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Our View

Everyone knows someone living with a long-term condition. At some point in our lives, we’ve likely all faced a difficult situation where someone we love is struggling to cope.

As people live longer, we have to face more conditions that impact on our quality of life. In the UK today, approximately 85% of older adults have at least one long-term condition, with many more suffering from multiple conditions, both mental and physical, affecting their day-to-day lives and independence.

For the individual or the caregiver, it can be hard to know where to turn. How could we build up resilience and prevent problems? Do we resort to extra support in the home or the local community? Do we look at care homes? If so, where, when and how? When do we go to A&E?

Barely a day goes by where we don’t read a news story about the NHS under pressure, struggling to cope with increased demands for services.

When is it ever right that somebody should have to wait 12 hours or more on a corridor trolley before being seen to by a doctor?

At home, so often, older people in particular are dependent on their families for care and support. But do we really have the resources, or the time, when we’re all trying to juggle a little bit of everything? Have we really got the right infrastructure to support people? What more can be done to bridge the gap between hospitals, care homes and the home? How can we effectively apply IT to monitor and care for vulnerable populations in their home environment?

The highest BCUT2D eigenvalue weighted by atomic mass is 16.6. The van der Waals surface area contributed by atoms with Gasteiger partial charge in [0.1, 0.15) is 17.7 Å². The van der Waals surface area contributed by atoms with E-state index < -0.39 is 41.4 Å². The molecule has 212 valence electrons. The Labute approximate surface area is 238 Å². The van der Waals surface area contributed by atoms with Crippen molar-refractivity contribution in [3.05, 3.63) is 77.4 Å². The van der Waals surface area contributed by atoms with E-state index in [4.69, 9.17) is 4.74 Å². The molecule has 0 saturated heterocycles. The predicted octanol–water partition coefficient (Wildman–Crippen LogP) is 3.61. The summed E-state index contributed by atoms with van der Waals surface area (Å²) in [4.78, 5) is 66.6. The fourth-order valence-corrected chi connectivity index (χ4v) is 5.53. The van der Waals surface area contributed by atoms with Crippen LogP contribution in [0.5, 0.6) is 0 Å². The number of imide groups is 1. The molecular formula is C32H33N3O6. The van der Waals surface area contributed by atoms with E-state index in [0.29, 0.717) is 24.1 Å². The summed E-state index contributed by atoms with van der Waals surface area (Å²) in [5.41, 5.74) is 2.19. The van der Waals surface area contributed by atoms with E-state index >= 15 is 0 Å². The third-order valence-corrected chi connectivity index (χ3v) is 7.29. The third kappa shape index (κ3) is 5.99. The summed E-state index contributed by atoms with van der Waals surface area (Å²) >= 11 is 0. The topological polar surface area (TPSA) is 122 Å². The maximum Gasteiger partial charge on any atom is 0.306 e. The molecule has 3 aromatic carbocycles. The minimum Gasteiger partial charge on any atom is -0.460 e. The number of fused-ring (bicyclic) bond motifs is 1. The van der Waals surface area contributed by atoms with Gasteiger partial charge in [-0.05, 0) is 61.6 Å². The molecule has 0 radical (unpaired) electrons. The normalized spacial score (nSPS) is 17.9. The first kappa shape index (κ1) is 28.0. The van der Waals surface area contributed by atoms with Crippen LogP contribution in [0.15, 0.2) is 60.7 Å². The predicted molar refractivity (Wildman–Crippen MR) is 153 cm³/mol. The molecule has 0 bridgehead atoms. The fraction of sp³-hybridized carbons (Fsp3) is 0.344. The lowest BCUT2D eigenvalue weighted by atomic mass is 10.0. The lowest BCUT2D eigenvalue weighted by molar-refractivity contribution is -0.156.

As researchers, we have a duty to tackle these issues head on and give a voice to some of these groups. We’re looking at ways we can apply a patient-centred approach to help people more effectively manage and cope with the complex issues associated with long term conditions.

The simple fact is, things can’t go on as they are. In a time of unprecedented demographic change, where more cuts are being made to vital public health budgets, we need to challenge the status quo and find evidence-based solutions that make a real difference to each person affected, their families, and society as a whole.

What do you think? Share your views using #ChangingChallengingWorld

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